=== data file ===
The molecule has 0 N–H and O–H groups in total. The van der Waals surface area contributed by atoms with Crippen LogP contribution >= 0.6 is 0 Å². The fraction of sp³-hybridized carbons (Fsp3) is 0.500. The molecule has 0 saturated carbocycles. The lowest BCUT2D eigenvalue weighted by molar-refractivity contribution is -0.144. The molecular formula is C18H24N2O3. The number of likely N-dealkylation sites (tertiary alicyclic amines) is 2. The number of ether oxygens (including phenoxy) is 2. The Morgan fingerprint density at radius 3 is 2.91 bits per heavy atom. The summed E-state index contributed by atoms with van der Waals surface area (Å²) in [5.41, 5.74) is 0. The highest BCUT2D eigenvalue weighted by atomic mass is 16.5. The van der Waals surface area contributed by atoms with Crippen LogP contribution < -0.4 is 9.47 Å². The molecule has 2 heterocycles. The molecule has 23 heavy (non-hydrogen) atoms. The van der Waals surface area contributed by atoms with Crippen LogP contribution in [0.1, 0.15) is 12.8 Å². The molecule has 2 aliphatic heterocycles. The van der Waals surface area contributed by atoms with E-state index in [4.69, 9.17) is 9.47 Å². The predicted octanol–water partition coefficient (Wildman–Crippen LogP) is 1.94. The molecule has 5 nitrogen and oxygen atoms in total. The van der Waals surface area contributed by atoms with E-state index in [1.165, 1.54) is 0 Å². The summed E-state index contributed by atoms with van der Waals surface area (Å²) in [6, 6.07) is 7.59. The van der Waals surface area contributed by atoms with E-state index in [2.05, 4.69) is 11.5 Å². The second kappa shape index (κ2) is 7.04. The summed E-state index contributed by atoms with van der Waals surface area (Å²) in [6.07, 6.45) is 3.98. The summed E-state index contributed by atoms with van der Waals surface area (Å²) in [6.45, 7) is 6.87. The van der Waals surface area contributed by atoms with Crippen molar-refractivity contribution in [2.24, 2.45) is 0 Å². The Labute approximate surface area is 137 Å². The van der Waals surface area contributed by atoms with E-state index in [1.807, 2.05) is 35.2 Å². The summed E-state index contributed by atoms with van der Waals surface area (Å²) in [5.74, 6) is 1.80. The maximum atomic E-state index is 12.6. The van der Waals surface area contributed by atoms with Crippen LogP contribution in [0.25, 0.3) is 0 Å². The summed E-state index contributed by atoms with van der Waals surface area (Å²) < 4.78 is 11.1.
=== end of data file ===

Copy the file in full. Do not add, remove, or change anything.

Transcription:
The molecule has 0 N–H and O–H groups in total. The van der Waals surface area contributed by atoms with Crippen LogP contribution >= 0.6 is 0 Å². The fraction of sp³-hybridized carbons (Fsp3) is 0.500. The molecule has 0 saturated carbocycles. The lowest BCUT2D eigenvalue weighted by molar-refractivity contribution is -0.144. The molecular formula is C18H24N2O3. The number of likely N-dealkylation sites (tertiary alicyclic amines) is 2. The number of ether oxygens (including phenoxy) is 2. The Morgan fingerprint density at radius 3 is 2.91 bits per heavy atom. The summed E-state index contributed by atoms with van der Waals surface area (Å²) in [5.41, 5.74) is 0. The highest BCUT2D eigenvalue weighted by atomic mass is 16.5. The van der Waals surface area contributed by atoms with Crippen LogP contribution < -0.4 is 9.47 Å². The molecule has 2 heterocycles. The molecule has 23 heavy (non-hydrogen) atoms. The van der Waals surface area contributed by atoms with Crippen LogP contribution in [0.1, 0.15) is 12.8 Å². The molecule has 2 aliphatic heterocycles. The van der Waals surface area contributed by atoms with E-state index in [4.69, 9.17) is 9.47 Å². The predicted octanol–water partition coefficient (Wildman–Crippen LogP) is 1.94. The molecule has 5 nitrogen and oxygen atoms in total. The van der Waals surface area contributed by atoms with E-state index in [1.165, 1.54) is 0 Å². The summed E-state index contributed by atoms with van der Waals surface area (Å²) in [6, 6.07) is 7.59. The van der Waals surface area contributed by atoms with E-state index in [2.05, 4.69) is 11.5 Å². The second kappa shape index (κ2) is 7.04. The summed E-state index contributed by atoms with van der Waals surface area (Å²) in [6.07, 6.45) is 3.98. The summed E-state index contributed by atoms with van der Waals surface area (Å²) in [6.45, 7) is 6.87. The van der Waals surface area contributed by atoms with Crippen molar-refractivity contribution in [2.24, 2.45) is 0 Å². The Labute approximate surface area is 137 Å². The van der Waals surface area contributed by atoms with E-state index in [1.807, 2.05) is 35.2 Å². The summed E-state index contributed by atoms with van der Waals surface area (Å²) in [5.74, 6) is 1.80. The maximum atomic E-state index is 12.6. The van der Waals surface area contributed by atoms with Crippen LogP contribution in [0.25, 0.3) is 0 Å². The summed E-state index contributed by atoms with van der Waals surface area (Å²) < 4.78 is 11.1.